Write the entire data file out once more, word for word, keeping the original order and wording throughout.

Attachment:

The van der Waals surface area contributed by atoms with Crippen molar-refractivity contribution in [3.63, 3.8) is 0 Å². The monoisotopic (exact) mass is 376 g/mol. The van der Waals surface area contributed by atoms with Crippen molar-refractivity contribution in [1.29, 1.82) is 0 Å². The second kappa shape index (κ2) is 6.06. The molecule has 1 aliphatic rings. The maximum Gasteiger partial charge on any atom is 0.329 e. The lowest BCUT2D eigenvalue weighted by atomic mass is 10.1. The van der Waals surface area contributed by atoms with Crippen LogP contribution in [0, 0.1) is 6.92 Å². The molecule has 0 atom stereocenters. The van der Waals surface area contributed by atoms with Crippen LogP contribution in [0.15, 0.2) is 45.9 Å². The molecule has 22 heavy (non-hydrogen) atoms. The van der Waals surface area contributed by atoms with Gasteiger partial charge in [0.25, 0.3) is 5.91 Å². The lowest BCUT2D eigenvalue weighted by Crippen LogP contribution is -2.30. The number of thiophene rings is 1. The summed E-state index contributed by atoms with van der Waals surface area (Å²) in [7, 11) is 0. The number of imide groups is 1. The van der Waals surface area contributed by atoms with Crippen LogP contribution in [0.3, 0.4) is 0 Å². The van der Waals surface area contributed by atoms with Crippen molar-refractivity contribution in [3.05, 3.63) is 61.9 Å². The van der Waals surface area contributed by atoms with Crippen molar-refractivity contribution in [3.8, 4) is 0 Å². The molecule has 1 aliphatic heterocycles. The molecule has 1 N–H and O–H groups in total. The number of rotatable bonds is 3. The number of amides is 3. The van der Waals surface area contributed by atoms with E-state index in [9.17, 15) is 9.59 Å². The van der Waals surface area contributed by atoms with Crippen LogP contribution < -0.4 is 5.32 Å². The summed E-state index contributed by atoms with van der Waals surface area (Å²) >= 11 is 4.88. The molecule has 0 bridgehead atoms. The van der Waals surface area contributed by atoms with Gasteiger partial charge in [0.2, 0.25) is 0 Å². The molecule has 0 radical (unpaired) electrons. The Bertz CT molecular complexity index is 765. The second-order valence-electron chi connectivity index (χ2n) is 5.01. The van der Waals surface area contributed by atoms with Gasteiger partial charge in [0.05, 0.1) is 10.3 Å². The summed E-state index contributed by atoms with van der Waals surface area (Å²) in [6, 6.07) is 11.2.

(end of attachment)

The van der Waals surface area contributed by atoms with Crippen molar-refractivity contribution in [3.63, 3.8) is 0 Å². The monoisotopic (exact) mass is 376 g/mol. The van der Waals surface area contributed by atoms with Crippen molar-refractivity contribution in [1.29, 1.82) is 0 Å². The second kappa shape index (κ2) is 6.06. The molecule has 1 aliphatic rings. The maximum Gasteiger partial charge on any atom is 0.329 e. The lowest BCUT2D eigenvalue weighted by atomic mass is 10.1. The van der Waals surface area contributed by atoms with Crippen LogP contribution in [0, 0.1) is 6.92 Å². The molecule has 0 atom stereocenters. The van der Waals surface area contributed by atoms with Crippen LogP contribution in [0.15, 0.2) is 45.9 Å². The molecule has 22 heavy (non-hydrogen) atoms. The van der Waals surface area contributed by atoms with Gasteiger partial charge in [0.25, 0.3) is 5.91 Å². The lowest BCUT2D eigenvalue weighted by Crippen LogP contribution is -2.30. The number of thiophene rings is 1. The summed E-state index contributed by atoms with van der Waals surface area (Å²) in [7, 11) is 0. The number of imide groups is 1. The van der Waals surface area contributed by atoms with Crippen LogP contribution in [0.3, 0.4) is 0 Å². The van der Waals surface area contributed by atoms with Crippen molar-refractivity contribution in [3.05, 3.63) is 61.9 Å². The van der Waals surface area contributed by atoms with Crippen molar-refractivity contribution in [3.8, 4) is 0 Å². The molecule has 1 aliphatic heterocycles. The molecule has 1 N–H and O–H groups in total. The number of rotatable bonds is 3. The number of amides is 3. The van der Waals surface area contributed by atoms with E-state index in [9.17, 15) is 9.59 Å². The van der Waals surface area contributed by atoms with Crippen LogP contribution < -0.4 is 5.32 Å². The summed E-state index contributed by atoms with van der Waals surface area (Å²) >= 11 is 4.88. The molecule has 0 bridgehead atoms. The van der Waals surface area contributed by atoms with Gasteiger partial charge in [0.2, 0.25) is 0 Å². The molecule has 0 radical (unpaired) electrons. The Bertz CT molecular complexity index is 765. The second-order valence-electron chi connectivity index (χ2n) is 5.01. The van der Waals surface area contributed by atoms with Gasteiger partial charge in [0.05, 0.1) is 10.3 Å². The summed E-state index contributed by atoms with van der Waals surface area (Å²) in [6, 6.07) is 11.2.